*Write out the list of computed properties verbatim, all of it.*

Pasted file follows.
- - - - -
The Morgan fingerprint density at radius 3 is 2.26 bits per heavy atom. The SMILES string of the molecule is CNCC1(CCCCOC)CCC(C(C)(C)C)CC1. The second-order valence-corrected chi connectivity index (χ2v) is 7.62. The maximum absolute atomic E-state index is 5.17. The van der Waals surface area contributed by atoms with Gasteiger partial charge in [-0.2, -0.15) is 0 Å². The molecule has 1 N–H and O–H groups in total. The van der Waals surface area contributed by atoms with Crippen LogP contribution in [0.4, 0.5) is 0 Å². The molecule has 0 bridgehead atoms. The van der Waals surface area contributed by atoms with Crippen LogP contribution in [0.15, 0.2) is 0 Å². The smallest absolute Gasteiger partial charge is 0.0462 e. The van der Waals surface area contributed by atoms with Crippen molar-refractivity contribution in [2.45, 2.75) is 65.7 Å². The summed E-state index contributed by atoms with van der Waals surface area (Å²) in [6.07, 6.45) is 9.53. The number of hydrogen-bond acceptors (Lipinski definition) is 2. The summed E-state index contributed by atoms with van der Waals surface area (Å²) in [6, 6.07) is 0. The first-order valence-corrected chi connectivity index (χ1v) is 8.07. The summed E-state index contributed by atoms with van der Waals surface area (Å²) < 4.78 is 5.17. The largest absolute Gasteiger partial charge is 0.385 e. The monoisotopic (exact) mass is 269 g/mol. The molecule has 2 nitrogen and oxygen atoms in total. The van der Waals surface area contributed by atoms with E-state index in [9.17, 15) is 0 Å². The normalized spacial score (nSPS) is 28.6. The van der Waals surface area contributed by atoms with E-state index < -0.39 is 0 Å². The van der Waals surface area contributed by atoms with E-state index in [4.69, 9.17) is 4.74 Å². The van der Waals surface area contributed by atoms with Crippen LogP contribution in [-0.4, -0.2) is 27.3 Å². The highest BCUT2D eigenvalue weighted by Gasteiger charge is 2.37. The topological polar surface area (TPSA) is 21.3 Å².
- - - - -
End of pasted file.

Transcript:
The Morgan fingerprint density at radius 3 is 2.26 bits per heavy atom. The SMILES string of the molecule is CNCC1(CCCCOC)CCC(C(C)(C)C)CC1. The second-order valence-corrected chi connectivity index (χ2v) is 7.62. The maximum absolute atomic E-state index is 5.17. The van der Waals surface area contributed by atoms with Gasteiger partial charge in [-0.2, -0.15) is 0 Å². The molecule has 1 N–H and O–H groups in total. The van der Waals surface area contributed by atoms with Crippen LogP contribution in [0.4, 0.5) is 0 Å². The molecule has 0 bridgehead atoms. The van der Waals surface area contributed by atoms with Crippen LogP contribution in [0.15, 0.2) is 0 Å². The smallest absolute Gasteiger partial charge is 0.0462 e. The van der Waals surface area contributed by atoms with Crippen molar-refractivity contribution in [2.45, 2.75) is 65.7 Å². The summed E-state index contributed by atoms with van der Waals surface area (Å²) in [6.07, 6.45) is 9.53. The number of hydrogen-bond acceptors (Lipinski definition) is 2. The summed E-state index contributed by atoms with van der Waals surface area (Å²) in [6, 6.07) is 0. The first-order valence-corrected chi connectivity index (χ1v) is 8.07. The summed E-state index contributed by atoms with van der Waals surface area (Å²) < 4.78 is 5.17. The largest absolute Gasteiger partial charge is 0.385 e. The monoisotopic (exact) mass is 269 g/mol. The molecule has 2 nitrogen and oxygen atoms in total. The van der Waals surface area contributed by atoms with E-state index in [9.17, 15) is 0 Å². The normalized spacial score (nSPS) is 28.6. The van der Waals surface area contributed by atoms with E-state index < -0.39 is 0 Å². The van der Waals surface area contributed by atoms with E-state index in [4.69, 9.17) is 4.74 Å². The van der Waals surface area contributed by atoms with Crippen LogP contribution in [-0.4, -0.2) is 27.3 Å². The highest BCUT2D eigenvalue weighted by Gasteiger charge is 2.37. The topological polar surface area (TPSA) is 21.3 Å².